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Information Security

Key changes to ISO 27001 – updated November 2022

Published: October 13, 2022
A support engineer working in a dark server room with her laptop
Information Security

In accordance with ISO’s regular approach to reviewing their management system standards, an update to ISO 27002 was released on 15 February 2022. The update to ISO 27001 has been released, which includes within Annex A of the Standard the new and updated controls outlined within ISO 27002:2022. Read on to find out about the key changes to the standard. 

Information included within this article is based on information available at the time of publishing – 8 November 2022 

Key Details

  • The update to ISO 27001 was released in October 2022. 
  • ISO 27002 was updated in February 2022.
  • The controls in 27002 have been reorganised into 4 chapters and classified into control domains.
  • ISO 27002 is no longer referred to as a “Code of Practice”.
  • 11 new controls have been added to 27002, with others removed or reorganised to have 93 controls in total (down from 114 in the prior revision).

The main focus of the review and changed control objectives is to reflect the changing technical environment and threats. The new controls include:

  • Threat intelligence
  • Information security for the use of cloud services
  • ICT readiness for business continuity
  • Physical security monitoring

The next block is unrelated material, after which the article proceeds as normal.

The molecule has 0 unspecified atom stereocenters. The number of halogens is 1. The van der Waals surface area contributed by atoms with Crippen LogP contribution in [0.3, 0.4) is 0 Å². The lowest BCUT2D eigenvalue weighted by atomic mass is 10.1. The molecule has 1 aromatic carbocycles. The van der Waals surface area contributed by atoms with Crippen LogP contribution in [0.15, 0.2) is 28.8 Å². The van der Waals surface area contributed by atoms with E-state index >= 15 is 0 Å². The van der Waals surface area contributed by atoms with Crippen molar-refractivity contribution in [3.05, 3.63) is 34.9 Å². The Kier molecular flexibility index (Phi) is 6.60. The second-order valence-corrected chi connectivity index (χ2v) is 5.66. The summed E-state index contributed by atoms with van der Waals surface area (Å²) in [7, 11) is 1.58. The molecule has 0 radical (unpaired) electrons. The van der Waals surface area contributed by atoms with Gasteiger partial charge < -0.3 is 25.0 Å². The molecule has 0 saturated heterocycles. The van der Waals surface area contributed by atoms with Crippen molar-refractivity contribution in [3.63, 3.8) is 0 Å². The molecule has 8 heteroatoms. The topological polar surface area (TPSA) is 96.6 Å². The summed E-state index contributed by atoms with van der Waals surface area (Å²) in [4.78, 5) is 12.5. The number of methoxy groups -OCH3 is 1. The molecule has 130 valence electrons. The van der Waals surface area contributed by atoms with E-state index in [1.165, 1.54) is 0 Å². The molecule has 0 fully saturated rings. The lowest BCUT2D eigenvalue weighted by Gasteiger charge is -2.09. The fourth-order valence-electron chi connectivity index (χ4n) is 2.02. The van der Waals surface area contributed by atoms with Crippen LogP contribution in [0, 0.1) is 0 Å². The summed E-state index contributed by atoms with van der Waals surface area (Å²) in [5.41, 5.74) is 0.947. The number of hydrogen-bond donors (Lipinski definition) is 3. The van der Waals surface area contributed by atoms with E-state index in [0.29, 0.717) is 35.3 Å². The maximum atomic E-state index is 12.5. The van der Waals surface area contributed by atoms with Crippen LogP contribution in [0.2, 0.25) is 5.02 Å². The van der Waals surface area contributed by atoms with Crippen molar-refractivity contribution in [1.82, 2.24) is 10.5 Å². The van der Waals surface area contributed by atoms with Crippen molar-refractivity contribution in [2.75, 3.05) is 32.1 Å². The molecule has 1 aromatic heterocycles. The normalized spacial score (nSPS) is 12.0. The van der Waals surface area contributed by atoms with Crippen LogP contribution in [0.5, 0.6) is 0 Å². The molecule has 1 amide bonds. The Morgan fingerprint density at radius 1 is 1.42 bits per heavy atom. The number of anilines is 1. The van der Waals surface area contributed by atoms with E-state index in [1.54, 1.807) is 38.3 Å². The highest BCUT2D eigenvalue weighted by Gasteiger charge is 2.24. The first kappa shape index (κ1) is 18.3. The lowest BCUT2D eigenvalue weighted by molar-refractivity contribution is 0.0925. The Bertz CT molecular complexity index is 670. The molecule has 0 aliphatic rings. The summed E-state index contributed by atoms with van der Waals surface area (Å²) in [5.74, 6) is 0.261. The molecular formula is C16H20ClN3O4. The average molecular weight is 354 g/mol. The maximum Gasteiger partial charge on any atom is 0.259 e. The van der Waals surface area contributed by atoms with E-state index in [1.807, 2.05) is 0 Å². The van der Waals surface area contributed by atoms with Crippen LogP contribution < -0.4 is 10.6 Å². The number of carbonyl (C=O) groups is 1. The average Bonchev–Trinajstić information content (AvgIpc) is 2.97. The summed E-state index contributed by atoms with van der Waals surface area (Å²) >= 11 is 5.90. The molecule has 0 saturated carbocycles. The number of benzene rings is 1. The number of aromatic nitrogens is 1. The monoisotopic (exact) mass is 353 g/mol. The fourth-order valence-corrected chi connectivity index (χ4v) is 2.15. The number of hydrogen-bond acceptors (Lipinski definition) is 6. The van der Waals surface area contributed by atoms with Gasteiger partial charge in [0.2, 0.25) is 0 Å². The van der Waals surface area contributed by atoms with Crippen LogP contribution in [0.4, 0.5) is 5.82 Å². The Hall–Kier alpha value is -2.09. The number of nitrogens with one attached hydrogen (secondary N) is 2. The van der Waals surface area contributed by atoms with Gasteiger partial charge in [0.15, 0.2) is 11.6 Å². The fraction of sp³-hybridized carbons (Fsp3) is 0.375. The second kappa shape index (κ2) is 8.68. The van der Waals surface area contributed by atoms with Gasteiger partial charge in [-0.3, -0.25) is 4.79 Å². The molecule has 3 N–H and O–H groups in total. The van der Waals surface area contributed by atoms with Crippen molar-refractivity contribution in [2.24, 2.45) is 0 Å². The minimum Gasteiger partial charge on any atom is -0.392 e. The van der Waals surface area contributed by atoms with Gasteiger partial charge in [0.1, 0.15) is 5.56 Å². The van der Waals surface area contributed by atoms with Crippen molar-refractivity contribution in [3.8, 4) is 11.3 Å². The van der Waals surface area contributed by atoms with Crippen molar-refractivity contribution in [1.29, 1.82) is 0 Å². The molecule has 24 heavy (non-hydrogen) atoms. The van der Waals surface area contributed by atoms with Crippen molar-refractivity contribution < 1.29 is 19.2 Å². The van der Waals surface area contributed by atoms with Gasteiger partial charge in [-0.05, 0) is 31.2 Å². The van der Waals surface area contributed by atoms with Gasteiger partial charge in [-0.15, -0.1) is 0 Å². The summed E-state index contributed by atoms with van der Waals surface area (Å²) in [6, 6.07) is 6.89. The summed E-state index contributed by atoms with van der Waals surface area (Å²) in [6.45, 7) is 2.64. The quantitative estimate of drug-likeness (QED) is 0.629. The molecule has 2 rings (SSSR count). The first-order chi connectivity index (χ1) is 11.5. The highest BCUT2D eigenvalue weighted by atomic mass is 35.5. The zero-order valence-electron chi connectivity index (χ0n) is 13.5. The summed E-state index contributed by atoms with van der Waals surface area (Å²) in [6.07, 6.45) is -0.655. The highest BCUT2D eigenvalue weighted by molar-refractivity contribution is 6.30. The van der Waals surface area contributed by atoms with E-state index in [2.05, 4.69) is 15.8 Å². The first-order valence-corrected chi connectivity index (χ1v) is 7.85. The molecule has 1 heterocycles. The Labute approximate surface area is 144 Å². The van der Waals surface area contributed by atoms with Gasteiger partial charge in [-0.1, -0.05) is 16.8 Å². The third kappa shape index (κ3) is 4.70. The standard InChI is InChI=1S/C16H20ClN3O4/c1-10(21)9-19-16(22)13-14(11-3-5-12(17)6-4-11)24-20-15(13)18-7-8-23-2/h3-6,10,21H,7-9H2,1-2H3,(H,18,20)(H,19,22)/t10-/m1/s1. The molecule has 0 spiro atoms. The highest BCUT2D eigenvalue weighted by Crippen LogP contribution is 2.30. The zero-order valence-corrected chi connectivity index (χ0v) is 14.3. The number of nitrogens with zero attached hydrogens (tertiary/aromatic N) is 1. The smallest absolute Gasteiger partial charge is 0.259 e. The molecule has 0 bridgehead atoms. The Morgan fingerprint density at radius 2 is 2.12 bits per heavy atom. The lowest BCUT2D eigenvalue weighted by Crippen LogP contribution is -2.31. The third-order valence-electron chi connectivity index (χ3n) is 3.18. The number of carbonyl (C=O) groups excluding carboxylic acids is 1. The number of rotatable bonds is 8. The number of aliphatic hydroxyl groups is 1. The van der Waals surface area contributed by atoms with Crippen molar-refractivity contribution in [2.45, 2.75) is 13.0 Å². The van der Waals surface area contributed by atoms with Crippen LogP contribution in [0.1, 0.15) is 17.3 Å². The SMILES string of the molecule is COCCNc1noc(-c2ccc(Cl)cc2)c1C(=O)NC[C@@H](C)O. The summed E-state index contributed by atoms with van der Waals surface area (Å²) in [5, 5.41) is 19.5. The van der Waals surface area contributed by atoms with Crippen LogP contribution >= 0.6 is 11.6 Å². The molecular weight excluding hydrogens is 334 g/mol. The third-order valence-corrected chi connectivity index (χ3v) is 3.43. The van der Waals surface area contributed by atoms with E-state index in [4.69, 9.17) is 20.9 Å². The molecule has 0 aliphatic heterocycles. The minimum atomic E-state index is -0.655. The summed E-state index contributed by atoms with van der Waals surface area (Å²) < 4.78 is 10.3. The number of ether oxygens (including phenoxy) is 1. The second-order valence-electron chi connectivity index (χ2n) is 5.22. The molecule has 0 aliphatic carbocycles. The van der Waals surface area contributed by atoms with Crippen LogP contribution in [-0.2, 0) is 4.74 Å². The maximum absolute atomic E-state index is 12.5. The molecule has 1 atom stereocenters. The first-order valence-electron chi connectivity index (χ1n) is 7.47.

• Data masking
  • Monitoring activities
  • Data leakage prevention 
  • Configuration management
  • Web filtering 
  • Information Deletion 
  • Secure coding 

This article provides a summary of the key changes to the standards and their impacts. Whilst we refer to the standards as ISO 27001 and ISO 27002 within this article, it should be taken to mean ISO/IEC 27001 and ISO/IEC 27002 respectively.

What has changed?

Structure of controls

Controls have been updated to reflect the change in the way we handle data in today’s information security climate. In the update, controls have been divided into one of four main chapters:

  • Organisational (37 controls) – relating to the organisation itself, e.g. policies for information 
  • People (8 controls) – relating to individuals, e.g. confidentiality
  • Physical (14 controls) – relating to physical objects, e.g. security of offices
  • Technological (34 controls) – relating to technology, e.g. information deletion

The updates to the controls can be better adapted for the organisation’s use and reflect the environment in which information security operates today. 

In addition, organisations can now use attributes to make it easier to categorise controls and create different views. The attributes can be used to sort, filter, or present controls in different ways for different audiences. Use of attributes is not mandatory. Each control will be tagged for each of the following attributes:

Control type 

  • Preventive
  • Detective
  • Corrective.

Information security properties 

  • Confidentiality
  • Integrity
  • Availability.

Cybersecurity concepts

  • Identify
  • Protect
  • Detect
  • Respond
  • Recover.

Operational capabilities

  • Governance
  • Asset management
  • Information protection